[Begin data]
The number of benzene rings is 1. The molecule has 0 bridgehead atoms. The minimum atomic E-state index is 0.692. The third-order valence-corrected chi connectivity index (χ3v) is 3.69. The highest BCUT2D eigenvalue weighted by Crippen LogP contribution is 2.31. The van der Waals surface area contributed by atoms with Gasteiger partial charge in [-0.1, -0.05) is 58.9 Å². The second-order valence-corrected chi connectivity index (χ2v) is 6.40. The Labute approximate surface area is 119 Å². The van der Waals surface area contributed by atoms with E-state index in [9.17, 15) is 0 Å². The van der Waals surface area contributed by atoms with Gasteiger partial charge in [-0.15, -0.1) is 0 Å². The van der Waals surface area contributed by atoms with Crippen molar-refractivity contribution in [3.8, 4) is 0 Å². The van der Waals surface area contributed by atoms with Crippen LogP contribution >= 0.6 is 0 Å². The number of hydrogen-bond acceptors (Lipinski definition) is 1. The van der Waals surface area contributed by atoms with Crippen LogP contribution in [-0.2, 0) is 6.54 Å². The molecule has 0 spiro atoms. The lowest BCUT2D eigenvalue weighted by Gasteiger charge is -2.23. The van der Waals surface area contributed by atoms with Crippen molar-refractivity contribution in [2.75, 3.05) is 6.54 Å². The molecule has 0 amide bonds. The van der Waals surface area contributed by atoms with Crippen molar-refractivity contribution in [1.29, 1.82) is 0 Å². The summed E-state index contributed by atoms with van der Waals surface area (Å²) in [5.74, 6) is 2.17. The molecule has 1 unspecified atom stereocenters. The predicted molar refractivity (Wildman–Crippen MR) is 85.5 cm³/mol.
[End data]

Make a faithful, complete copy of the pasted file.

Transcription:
The number of benzene rings is 1. The molecule has 0 bridgehead atoms. The minimum atomic E-state index is 0.692. The third-order valence-corrected chi connectivity index (χ3v) is 3.69. The highest BCUT2D eigenvalue weighted by Crippen LogP contribution is 2.31. The van der Waals surface area contributed by atoms with Gasteiger partial charge in [-0.1, -0.05) is 58.9 Å². The second-order valence-corrected chi connectivity index (χ2v) is 6.40. The Labute approximate surface area is 119 Å². The van der Waals surface area contributed by atoms with E-state index in [9.17, 15) is 0 Å². The van der Waals surface area contributed by atoms with Gasteiger partial charge in [-0.15, -0.1) is 0 Å². The van der Waals surface area contributed by atoms with Crippen molar-refractivity contribution in [3.8, 4) is 0 Å². The van der Waals surface area contributed by atoms with Crippen LogP contribution >= 0.6 is 0 Å². The number of hydrogen-bond acceptors (Lipinski definition) is 1. The van der Waals surface area contributed by atoms with Crippen LogP contribution in [-0.2, 0) is 6.54 Å². The molecule has 0 spiro atoms. The lowest BCUT2D eigenvalue weighted by Gasteiger charge is -2.23. The van der Waals surface area contributed by atoms with Crippen molar-refractivity contribution in [2.75, 3.05) is 6.54 Å². The molecule has 0 amide bonds. The van der Waals surface area contributed by atoms with Crippen molar-refractivity contribution in [1.29, 1.82) is 0 Å². The summed E-state index contributed by atoms with van der Waals surface area (Å²) in [5.74, 6) is 2.17. The molecule has 1 unspecified atom stereocenters. The predicted molar refractivity (Wildman–Crippen MR) is 85.5 cm³/mol.